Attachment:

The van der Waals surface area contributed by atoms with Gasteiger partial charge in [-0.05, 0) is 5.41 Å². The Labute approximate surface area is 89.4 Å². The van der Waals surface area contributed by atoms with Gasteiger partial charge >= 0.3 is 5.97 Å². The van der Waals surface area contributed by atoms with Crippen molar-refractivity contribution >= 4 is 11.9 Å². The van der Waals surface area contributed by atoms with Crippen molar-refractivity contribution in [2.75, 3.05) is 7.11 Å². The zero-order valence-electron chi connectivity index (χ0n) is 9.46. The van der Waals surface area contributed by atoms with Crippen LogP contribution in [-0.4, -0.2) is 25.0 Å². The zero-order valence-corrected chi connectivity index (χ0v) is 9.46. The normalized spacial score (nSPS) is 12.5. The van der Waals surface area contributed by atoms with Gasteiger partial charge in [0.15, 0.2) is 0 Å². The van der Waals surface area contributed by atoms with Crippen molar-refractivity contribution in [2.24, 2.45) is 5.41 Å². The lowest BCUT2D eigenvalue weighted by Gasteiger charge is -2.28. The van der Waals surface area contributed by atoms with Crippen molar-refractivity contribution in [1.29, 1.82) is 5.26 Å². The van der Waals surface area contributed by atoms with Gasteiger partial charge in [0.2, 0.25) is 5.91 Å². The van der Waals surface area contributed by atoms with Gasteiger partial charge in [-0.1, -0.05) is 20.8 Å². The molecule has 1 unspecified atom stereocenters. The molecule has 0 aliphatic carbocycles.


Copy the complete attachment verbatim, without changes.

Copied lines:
The van der Waals surface area contributed by atoms with Gasteiger partial charge in [-0.05, 0) is 5.41 Å². The Labute approximate surface area is 89.4 Å². The van der Waals surface area contributed by atoms with Gasteiger partial charge >= 0.3 is 5.97 Å². The van der Waals surface area contributed by atoms with Crippen molar-refractivity contribution >= 4 is 11.9 Å². The van der Waals surface area contributed by atoms with Crippen molar-refractivity contribution in [2.75, 3.05) is 7.11 Å². The zero-order valence-electron chi connectivity index (χ0n) is 9.46. The van der Waals surface area contributed by atoms with Crippen LogP contribution in [-0.4, -0.2) is 25.0 Å². The zero-order valence-corrected chi connectivity index (χ0v) is 9.46. The normalized spacial score (nSPS) is 12.5. The van der Waals surface area contributed by atoms with Gasteiger partial charge in [0.15, 0.2) is 0 Å². The van der Waals surface area contributed by atoms with Crippen molar-refractivity contribution in [2.24, 2.45) is 5.41 Å². The lowest BCUT2D eigenvalue weighted by Gasteiger charge is -2.28. The van der Waals surface area contributed by atoms with Crippen molar-refractivity contribution in [1.29, 1.82) is 5.26 Å². The van der Waals surface area contributed by atoms with Gasteiger partial charge in [0.2, 0.25) is 5.91 Å². The van der Waals surface area contributed by atoms with Gasteiger partial charge in [-0.1, -0.05) is 20.8 Å². The molecule has 1 unspecified atom stereocenters. The molecule has 0 aliphatic carbocycles.